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Tim Cook meets with UK finance chief to discuss Apple Pay

During a recent visit to the UK, Apple CEO Tim Cook sat down to discuss Apple Pay with Chancellor of the Exchequer George Osborne, suggesting the budding payments service could get a government-sponsored boost in streamlining adoption.


UK Chancellor of the Exchequer George Osborne. | Source: Bloomberg


While details of the talk are unknown, Bloomberg reports Apple Pay was discussed at length during the Tuesday meeting, with Osborne later emphasizing the UK's ambitions to lead the world in financial technology. Britain's finance chief mentioned his talk with Cook at the Bank of England's Open Forum on Wednesday.

"I was thinking how extraordinary it was that you had a finance minister and the head of a tech company talking about the future of banking," Osborne said. "I want the U.K. to be the global center of fintech. We will go out of our way to make that happen."

As part of that thrust forward, Osborne said the UK is open to creating a fertile growth environment free of stifling regulation. Slow-moving financial policy is oftentimes a barrier to adoption as governments try to keep pace with the more fluid world of emerging financial technologies, a sector gaining momentum thanks to broad consumer initiatives like Apple Pay. He went on to say digital currencies are a focus for the UK, as they could one day soon be of great importance to the country's financial future.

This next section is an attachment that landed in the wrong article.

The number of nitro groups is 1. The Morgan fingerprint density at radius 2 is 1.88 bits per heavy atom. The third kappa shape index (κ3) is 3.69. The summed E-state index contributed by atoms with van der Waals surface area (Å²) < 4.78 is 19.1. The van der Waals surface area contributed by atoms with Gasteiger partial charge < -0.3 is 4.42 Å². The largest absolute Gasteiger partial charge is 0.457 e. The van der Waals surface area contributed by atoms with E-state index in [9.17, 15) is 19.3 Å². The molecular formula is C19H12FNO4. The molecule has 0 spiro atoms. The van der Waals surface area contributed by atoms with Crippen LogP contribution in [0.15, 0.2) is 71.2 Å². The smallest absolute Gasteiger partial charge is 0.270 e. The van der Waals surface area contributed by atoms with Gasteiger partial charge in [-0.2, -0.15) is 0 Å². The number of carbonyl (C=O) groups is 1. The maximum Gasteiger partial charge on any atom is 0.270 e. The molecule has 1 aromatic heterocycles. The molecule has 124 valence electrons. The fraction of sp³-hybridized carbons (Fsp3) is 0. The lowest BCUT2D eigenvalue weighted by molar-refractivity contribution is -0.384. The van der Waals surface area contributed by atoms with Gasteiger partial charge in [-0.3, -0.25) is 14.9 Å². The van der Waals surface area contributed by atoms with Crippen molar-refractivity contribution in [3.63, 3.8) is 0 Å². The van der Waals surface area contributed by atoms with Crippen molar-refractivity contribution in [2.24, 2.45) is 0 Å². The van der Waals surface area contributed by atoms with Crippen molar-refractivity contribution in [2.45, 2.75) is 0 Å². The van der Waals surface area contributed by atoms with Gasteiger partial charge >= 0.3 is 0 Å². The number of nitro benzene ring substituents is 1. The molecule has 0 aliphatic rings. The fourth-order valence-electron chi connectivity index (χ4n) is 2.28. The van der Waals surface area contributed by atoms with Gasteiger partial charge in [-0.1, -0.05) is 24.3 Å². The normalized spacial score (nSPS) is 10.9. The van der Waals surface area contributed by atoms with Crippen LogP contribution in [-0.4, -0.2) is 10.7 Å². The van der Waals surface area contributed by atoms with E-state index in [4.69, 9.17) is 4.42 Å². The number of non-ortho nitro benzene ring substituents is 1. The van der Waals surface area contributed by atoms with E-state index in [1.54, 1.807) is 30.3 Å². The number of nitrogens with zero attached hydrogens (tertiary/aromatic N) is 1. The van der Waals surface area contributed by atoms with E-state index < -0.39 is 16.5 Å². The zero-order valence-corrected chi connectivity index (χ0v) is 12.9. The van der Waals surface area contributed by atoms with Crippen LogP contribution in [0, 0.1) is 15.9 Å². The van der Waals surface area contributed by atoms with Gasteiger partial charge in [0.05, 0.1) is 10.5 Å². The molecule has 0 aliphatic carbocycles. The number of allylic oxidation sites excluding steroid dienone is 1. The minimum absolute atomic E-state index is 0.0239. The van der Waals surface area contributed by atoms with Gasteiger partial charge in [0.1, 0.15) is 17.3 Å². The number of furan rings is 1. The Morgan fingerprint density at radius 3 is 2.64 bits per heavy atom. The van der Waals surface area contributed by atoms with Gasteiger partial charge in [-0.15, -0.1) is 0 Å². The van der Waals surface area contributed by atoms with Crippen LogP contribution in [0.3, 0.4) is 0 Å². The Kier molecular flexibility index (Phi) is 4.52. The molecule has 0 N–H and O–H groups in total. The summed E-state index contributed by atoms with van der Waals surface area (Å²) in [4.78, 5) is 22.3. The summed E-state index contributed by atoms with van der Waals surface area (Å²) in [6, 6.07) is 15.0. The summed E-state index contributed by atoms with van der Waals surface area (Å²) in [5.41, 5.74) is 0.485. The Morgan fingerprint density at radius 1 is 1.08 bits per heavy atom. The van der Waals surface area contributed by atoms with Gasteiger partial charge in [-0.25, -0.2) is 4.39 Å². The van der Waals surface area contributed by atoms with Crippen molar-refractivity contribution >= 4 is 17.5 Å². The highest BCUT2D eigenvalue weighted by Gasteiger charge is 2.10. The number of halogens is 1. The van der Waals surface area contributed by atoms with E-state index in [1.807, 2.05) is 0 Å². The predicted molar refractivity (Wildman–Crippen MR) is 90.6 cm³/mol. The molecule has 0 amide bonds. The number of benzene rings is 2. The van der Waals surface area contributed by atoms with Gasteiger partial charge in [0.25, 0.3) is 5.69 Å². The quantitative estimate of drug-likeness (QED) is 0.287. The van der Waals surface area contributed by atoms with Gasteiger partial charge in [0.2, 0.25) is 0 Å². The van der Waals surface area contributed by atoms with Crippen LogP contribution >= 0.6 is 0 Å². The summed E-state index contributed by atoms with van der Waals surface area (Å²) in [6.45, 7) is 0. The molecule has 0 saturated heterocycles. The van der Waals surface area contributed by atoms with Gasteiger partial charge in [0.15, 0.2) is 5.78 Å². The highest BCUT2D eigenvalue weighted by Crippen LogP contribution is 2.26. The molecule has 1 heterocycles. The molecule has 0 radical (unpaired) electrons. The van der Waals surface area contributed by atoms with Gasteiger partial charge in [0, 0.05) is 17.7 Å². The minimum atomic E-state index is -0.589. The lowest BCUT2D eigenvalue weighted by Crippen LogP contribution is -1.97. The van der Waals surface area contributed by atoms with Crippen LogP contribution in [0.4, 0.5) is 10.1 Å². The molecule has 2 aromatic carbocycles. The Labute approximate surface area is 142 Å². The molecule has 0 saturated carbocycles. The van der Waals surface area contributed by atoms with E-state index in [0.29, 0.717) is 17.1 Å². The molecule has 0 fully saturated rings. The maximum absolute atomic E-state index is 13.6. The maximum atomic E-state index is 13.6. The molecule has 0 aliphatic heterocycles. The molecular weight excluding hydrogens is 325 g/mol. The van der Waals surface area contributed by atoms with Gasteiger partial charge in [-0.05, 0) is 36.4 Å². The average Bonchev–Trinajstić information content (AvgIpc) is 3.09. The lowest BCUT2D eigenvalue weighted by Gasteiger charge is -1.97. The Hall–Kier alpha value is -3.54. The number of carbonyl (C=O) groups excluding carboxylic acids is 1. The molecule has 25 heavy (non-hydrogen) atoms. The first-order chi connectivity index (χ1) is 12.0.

Apple Pay launched in the UK three months ago with initial support from eight card-issuing banks and more than 250,000 retail outlets. More institutions are jumping on board, though major bank UK Barclays is not expected to support the protocol until 2016. In August, the UK Cards Association increased the cap on contactless payments, a change that enabled Apple Pay users to spend up to 30 pounds per transaction without entering a PIN or passcode.

Cook was in the UK to tout Apple's new iPad Pro, which he says is powerful enough to be a laptop replacement. The Apple chief also traveled to Ireland on Wednesday, where he announced the addition of 1,000 jobs to the company's international headquarters in Cork.

The visit comes as the European Commission investigates Apple's Irish tax practices, which the group alleges are in breach of European Union law. Findings were initially expected in June, but that date has since been pushed back to sometime after Christmas.